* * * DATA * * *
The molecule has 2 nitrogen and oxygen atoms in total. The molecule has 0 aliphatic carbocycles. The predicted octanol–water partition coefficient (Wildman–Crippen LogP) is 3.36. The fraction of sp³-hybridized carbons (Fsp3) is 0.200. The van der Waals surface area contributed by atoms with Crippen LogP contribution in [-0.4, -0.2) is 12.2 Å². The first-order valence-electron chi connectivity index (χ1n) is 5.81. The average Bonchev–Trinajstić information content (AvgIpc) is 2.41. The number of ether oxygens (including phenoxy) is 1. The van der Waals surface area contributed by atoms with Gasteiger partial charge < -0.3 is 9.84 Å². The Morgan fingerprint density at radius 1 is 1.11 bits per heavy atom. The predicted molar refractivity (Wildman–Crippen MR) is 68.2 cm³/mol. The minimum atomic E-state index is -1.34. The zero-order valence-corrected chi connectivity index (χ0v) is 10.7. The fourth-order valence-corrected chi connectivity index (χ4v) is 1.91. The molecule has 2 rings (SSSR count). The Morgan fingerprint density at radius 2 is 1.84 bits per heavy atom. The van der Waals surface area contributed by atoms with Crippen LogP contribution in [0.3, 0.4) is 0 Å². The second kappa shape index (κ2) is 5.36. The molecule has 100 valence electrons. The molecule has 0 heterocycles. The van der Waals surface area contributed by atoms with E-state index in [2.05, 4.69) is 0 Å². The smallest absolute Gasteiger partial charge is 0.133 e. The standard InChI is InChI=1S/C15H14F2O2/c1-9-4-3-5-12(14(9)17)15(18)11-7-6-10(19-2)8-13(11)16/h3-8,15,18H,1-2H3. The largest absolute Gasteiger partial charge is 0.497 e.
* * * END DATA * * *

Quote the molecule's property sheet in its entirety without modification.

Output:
The molecule has 2 nitrogen and oxygen atoms in total. The molecule has 0 aliphatic carbocycles. The predicted octanol–water partition coefficient (Wildman–Crippen LogP) is 3.36. The fraction of sp³-hybridized carbons (Fsp3) is 0.200. The van der Waals surface area contributed by atoms with Crippen LogP contribution in [-0.4, -0.2) is 12.2 Å². The first-order valence-electron chi connectivity index (χ1n) is 5.81. The average Bonchev–Trinajstić information content (AvgIpc) is 2.41. The number of ether oxygens (including phenoxy) is 1. The van der Waals surface area contributed by atoms with Gasteiger partial charge < -0.3 is 9.84 Å². The Morgan fingerprint density at radius 1 is 1.11 bits per heavy atom. The predicted molar refractivity (Wildman–Crippen MR) is 68.2 cm³/mol. The minimum atomic E-state index is -1.34. The zero-order valence-corrected chi connectivity index (χ0v) is 10.7. The fourth-order valence-corrected chi connectivity index (χ4v) is 1.91. The molecule has 2 rings (SSSR count). The Morgan fingerprint density at radius 2 is 1.84 bits per heavy atom. The van der Waals surface area contributed by atoms with Crippen LogP contribution in [0.3, 0.4) is 0 Å². The second kappa shape index (κ2) is 5.36. The molecule has 100 valence electrons. The molecule has 0 heterocycles. The van der Waals surface area contributed by atoms with E-state index in [2.05, 4.69) is 0 Å². The smallest absolute Gasteiger partial charge is 0.133 e. The standard InChI is InChI=1S/C15H14F2O2/c1-9-4-3-5-12(14(9)17)15(18)11-7-6-10(19-2)8-13(11)16/h3-8,15,18H,1-2H3. The largest absolute Gasteiger partial charge is 0.497 e.